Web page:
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In this paper, dynamical systems made up of locally coupled nonlinear units are used to control the locomotion of bio-inspired robots and, in particular, a simulation of an insect-like hexapod robot. These controllers are inspired by the biological paradigm of central pattern generators and are responsible for generating a locomotion gait. A general(More)
We address the problem of how the survival of cooperation in a social system depends on the motion of the individuals. Specifically, we study a model in which prisoner's dilemma players are allowed to move in a two-dimensional plane. Our results show that cooperation can survive in such a system provided that both the temptation to defect and the velocity(More)
— This paper describes the implementation of a bio-inspired six legged robot: Gregor I. Both structure and lo-comotion control are inspired by biological observations in cockroaches. Robot mechanics attempts to emulate main structural features in cockroaches, like self-stabilizing posture and specializing legged function; in turn, locomotion control is(More)
In this paper we introduce a novel control system architecture for hexapod robots. Our aim is to guarantee efficient horizontal walking and obstacle climbing via suitable postural adjustments. The control scheme takes its inspiration from recent neurobio-logical and kinematic observations of cockroaches walking on a treadmill and climbing over barriers.(More)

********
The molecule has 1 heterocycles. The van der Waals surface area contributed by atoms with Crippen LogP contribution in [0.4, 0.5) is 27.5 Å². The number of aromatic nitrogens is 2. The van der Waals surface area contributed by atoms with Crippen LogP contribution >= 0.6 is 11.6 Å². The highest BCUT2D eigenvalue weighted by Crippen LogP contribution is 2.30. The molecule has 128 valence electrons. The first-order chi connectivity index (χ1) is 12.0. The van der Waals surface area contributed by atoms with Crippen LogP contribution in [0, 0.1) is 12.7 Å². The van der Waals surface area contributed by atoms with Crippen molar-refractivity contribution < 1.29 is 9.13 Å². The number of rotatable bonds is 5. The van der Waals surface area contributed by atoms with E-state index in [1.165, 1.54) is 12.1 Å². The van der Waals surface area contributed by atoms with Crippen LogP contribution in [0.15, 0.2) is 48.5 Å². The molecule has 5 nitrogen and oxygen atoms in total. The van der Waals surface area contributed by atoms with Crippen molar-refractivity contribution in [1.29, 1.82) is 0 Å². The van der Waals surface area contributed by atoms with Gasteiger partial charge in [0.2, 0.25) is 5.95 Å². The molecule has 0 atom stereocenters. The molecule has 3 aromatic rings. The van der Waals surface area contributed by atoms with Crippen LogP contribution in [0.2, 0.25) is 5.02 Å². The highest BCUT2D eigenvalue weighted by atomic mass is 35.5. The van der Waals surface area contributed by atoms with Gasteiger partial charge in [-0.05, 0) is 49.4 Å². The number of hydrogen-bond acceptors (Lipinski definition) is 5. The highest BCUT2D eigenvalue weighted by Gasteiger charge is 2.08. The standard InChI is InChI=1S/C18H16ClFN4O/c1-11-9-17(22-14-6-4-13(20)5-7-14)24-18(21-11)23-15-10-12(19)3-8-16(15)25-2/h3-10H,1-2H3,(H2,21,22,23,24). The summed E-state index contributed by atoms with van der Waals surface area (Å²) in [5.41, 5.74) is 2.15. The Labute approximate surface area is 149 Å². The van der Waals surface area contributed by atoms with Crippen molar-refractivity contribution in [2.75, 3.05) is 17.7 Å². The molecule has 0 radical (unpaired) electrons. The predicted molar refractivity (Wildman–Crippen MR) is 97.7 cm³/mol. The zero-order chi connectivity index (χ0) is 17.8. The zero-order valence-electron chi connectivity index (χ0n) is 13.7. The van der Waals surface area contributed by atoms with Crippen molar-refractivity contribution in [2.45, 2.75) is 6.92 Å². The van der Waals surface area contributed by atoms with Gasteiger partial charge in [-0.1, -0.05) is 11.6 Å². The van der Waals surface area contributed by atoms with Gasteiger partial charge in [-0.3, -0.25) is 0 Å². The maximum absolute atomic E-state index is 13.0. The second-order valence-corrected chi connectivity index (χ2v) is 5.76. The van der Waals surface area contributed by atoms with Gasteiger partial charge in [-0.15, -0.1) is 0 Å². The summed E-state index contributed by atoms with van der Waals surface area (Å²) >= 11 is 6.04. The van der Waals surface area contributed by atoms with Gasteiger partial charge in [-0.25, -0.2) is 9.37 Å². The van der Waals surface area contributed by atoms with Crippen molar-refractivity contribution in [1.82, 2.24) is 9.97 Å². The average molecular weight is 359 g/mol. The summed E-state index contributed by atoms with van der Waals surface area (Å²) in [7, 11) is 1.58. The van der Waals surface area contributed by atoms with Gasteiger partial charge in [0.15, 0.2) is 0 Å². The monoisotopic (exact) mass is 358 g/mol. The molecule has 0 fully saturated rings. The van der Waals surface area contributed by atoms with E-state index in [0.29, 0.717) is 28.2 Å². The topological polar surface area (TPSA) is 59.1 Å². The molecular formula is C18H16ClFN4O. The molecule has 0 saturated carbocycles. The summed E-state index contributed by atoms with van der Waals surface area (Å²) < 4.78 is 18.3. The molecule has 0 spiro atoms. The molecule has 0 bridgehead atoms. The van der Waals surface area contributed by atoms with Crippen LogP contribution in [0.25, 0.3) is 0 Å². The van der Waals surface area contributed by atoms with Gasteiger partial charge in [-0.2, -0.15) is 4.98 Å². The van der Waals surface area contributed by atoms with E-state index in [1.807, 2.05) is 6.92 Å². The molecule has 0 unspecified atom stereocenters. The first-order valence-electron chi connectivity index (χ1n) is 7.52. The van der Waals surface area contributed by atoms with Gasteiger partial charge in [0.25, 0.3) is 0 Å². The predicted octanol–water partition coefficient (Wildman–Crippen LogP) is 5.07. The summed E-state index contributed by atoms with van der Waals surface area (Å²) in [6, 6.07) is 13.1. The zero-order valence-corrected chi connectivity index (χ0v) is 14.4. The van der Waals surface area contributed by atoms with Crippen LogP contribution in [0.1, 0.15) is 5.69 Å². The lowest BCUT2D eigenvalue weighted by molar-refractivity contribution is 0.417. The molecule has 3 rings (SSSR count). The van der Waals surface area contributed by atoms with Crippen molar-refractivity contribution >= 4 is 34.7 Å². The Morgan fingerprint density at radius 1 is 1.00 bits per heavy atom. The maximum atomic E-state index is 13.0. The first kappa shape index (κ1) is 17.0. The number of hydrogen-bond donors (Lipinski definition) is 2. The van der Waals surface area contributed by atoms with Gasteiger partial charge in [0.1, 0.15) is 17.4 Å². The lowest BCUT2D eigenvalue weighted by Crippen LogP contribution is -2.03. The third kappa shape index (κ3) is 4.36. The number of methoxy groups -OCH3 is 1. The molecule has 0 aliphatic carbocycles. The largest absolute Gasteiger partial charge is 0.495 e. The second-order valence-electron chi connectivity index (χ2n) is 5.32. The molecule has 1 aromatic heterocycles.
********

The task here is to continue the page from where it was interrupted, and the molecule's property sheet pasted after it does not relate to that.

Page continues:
We study phase synchronization in a network motif with a starlike structure in which the central node's (the hub's) frequency is strongly detuned against the other peripheral nodes. We find numerically and experimentally a regime of remote synchronization (RS), where the peripheral nodes form a phase synchronized cluster, while the hub remains free with its(More)
—We introduce a new methodology and experimental implementations for real-time wave-based robot navigation in a complex, dynamically changing environment. The main idea behind the approach is to consider the robot arena as an excitable medium, in which moving objects—obstacles and the target—are represented by sites of autowave generation: the target(More)
In this paper, we introduce a network of spiking neurons devoted to navigation control. Three different examples, dealing with stimuli of increasing complexity, are investigated. In the first one, obstacle avoidance in a simulated robot is achieved through a network of spiking neurons. In the second example, a second layer is designed aiming to provide the(More)